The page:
How to Switch to a Chicken Layer Feed

For backyard chickens, the number 18 is just as important as a milestone as it is for humans. Eighteen weeks is the age when laying hens are considered adults. Most excitingly, it’s the time when many chicken breeds will start laying eggs. At this key milestone, switch your hens to a chicken layer feed.

This feed switch is an essential step in the road to farm fresh eggs because hens require different nutrients to produce eggs as compared to when they are growing.

To produce an egg each day, hens need high levels of calcium, vitamins, and minerals. Hens transfer many of these nutrients directly into their eggs, so the nutrients in layer feed play an essential role in the eggs hens produce.

Consider the following steps when transitioning to a complete chicken layer feed:

1. Choose a chicken layer feed that matches your goals.

The best chicken feed for layers depends on your flock goals. Select a complete layer feed before the transition begins. Ideally, make your layer feed decision by week 16, so you’re ready to make the transition at week 18.

First, look for a complete layer feed. This means the feed should be formulated to provide all 38 unique nutrients laying hens require without a need to supplement.

 What to look for in a layer feed2. Transition to chicken layer feed over one week.

When birds reach 18 weeks old or when the first egg arrives, gradually switch your laying hens to a layer feed. It’s important to make the transition over time to prevent digestive upset.

Many hens will eat the mixed feed without noticing a difference. When laying hens are eating both feeds, you can stop feeding the starter-grower feed and make the complete switch to all layer feed. It is important to give your birds enough time to adjust to the new diet. Most birds will adjust within a couple of days but some can take a couple of weeks to fully transition to their new diet.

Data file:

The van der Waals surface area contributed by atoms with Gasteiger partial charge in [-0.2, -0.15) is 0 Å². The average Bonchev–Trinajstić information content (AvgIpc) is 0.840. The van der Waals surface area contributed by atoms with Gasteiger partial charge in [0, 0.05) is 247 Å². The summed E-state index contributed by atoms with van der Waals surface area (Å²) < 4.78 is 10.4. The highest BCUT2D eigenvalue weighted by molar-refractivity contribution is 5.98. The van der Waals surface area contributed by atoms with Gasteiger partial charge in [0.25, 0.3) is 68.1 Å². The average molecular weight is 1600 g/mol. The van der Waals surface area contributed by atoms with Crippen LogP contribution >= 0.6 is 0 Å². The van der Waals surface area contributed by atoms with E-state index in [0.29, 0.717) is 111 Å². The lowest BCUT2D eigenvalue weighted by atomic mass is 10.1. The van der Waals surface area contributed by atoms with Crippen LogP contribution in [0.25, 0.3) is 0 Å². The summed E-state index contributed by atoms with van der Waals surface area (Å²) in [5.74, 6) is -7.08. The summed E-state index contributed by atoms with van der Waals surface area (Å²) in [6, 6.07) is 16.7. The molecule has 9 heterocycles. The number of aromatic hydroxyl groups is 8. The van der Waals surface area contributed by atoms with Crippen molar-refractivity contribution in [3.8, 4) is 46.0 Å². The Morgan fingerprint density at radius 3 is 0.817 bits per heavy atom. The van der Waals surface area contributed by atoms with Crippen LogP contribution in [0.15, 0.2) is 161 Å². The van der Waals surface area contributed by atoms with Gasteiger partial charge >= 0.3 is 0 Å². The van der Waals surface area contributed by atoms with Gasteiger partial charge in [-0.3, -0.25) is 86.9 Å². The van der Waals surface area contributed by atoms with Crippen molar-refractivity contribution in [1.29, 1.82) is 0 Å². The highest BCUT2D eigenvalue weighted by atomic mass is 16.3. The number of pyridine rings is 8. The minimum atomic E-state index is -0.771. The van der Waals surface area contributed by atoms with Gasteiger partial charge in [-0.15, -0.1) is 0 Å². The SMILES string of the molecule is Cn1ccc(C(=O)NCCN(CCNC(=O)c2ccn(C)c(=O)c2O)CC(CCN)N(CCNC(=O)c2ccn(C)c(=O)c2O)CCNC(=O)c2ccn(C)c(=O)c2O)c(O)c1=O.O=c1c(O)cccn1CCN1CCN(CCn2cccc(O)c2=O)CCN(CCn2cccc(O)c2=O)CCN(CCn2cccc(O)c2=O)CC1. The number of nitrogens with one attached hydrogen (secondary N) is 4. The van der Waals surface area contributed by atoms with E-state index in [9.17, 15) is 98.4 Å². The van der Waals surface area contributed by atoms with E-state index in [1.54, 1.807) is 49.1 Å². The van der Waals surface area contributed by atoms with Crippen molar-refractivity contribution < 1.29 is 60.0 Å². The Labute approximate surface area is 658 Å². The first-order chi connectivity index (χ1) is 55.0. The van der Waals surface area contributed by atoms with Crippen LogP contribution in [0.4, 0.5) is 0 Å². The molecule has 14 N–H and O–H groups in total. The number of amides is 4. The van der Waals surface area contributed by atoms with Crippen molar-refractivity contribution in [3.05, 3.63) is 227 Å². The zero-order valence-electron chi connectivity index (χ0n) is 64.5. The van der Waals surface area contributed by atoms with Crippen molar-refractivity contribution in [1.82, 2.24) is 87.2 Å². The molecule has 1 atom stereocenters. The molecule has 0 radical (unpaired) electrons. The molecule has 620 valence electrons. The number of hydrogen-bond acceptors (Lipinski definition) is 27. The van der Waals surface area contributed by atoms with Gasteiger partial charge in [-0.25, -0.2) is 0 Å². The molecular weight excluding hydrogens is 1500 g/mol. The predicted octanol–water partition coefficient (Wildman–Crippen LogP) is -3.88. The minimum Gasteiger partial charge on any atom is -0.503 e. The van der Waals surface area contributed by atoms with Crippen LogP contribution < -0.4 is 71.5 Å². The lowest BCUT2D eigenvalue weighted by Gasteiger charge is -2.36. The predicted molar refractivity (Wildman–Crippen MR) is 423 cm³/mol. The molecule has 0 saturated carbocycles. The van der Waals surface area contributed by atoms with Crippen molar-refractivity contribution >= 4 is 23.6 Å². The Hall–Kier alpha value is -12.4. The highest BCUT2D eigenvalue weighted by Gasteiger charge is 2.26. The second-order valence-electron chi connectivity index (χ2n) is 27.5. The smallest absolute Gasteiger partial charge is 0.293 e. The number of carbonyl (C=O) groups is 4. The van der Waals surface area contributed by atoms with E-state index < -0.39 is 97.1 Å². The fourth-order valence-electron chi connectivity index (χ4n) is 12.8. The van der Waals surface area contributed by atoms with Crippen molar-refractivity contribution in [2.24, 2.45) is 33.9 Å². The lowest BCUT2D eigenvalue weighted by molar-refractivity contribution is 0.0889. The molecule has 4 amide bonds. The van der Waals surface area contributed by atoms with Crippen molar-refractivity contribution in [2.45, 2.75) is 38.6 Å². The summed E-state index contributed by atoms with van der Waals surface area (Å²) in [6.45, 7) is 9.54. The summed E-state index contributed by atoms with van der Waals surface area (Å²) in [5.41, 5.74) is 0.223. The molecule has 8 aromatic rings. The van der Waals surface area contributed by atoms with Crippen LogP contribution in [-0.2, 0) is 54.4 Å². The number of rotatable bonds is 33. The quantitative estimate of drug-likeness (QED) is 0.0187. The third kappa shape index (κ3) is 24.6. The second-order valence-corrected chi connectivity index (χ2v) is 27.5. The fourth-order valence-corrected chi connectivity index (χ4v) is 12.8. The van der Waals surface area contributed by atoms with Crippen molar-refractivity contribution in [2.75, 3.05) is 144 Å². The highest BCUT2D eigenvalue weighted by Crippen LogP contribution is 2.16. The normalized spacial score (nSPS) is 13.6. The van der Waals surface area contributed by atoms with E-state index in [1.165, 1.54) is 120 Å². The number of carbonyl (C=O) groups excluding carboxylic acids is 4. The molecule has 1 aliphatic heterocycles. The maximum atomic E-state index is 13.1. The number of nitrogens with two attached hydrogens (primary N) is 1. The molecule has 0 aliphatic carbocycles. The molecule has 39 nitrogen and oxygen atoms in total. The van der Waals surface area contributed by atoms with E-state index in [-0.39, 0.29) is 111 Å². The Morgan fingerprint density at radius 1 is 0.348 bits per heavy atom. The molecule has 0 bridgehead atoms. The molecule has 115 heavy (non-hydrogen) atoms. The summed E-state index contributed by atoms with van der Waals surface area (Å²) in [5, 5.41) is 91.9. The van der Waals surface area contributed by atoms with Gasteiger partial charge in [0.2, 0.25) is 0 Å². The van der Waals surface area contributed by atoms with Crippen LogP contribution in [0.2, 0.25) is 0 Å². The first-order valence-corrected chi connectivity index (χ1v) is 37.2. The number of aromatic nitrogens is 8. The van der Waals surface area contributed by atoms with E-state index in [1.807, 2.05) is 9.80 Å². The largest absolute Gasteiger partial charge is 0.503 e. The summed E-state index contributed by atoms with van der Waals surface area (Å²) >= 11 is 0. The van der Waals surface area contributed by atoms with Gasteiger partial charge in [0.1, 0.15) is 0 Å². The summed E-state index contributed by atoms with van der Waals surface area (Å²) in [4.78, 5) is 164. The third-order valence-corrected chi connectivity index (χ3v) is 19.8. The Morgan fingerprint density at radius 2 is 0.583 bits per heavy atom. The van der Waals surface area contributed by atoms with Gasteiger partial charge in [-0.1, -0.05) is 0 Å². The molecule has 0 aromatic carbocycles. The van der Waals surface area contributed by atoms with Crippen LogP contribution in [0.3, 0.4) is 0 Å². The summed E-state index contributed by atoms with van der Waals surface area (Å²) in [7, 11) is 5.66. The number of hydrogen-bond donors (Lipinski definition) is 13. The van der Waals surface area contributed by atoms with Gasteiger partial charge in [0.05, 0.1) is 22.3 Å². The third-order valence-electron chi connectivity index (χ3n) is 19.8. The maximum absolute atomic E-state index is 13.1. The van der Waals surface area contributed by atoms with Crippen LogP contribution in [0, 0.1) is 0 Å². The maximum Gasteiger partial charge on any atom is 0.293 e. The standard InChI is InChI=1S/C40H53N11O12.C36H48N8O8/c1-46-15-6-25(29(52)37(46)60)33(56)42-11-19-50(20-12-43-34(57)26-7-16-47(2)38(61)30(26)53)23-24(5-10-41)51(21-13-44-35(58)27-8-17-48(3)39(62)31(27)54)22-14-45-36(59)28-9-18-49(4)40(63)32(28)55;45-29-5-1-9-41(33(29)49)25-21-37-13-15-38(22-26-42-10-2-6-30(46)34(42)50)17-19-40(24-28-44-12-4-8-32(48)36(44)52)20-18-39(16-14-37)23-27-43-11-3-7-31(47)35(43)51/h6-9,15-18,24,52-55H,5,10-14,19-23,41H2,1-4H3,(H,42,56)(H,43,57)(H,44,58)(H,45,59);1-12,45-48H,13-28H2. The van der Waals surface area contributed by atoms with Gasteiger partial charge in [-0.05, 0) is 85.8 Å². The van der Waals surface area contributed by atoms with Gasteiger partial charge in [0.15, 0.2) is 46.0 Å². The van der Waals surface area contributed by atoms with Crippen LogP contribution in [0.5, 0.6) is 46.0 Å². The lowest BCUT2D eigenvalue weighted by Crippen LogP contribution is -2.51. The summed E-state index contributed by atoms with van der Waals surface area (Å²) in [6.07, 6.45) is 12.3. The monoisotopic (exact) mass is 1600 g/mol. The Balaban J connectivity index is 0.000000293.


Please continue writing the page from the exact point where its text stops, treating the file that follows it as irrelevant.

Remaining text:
3. Keep chicken feed consistent.

Once the transition to layer feed is complete, it’s best to maintain a routine.

We recommend providing free choice layer feed to hens and switching out the feed each morning and evening. Laying hens eat approximately 0.25 pounds of complete feed each day, equalling about one-half cup.

If birds are free-ranging, offer complete layer feed before they go out in the morning. This will help them consume the essential nutrients before filling up on less nutritionally balanced insects and plants.

It’s important for the complete feed to make up at least 90 percent of the hen’s diet. It’s reassuring to know that each bite of feed is balanced to keep our hens healthy and producing quality eggs.


Source: Patrick Biggs, Ph.D. Nutritionist, Companion Animal Technical Solutions

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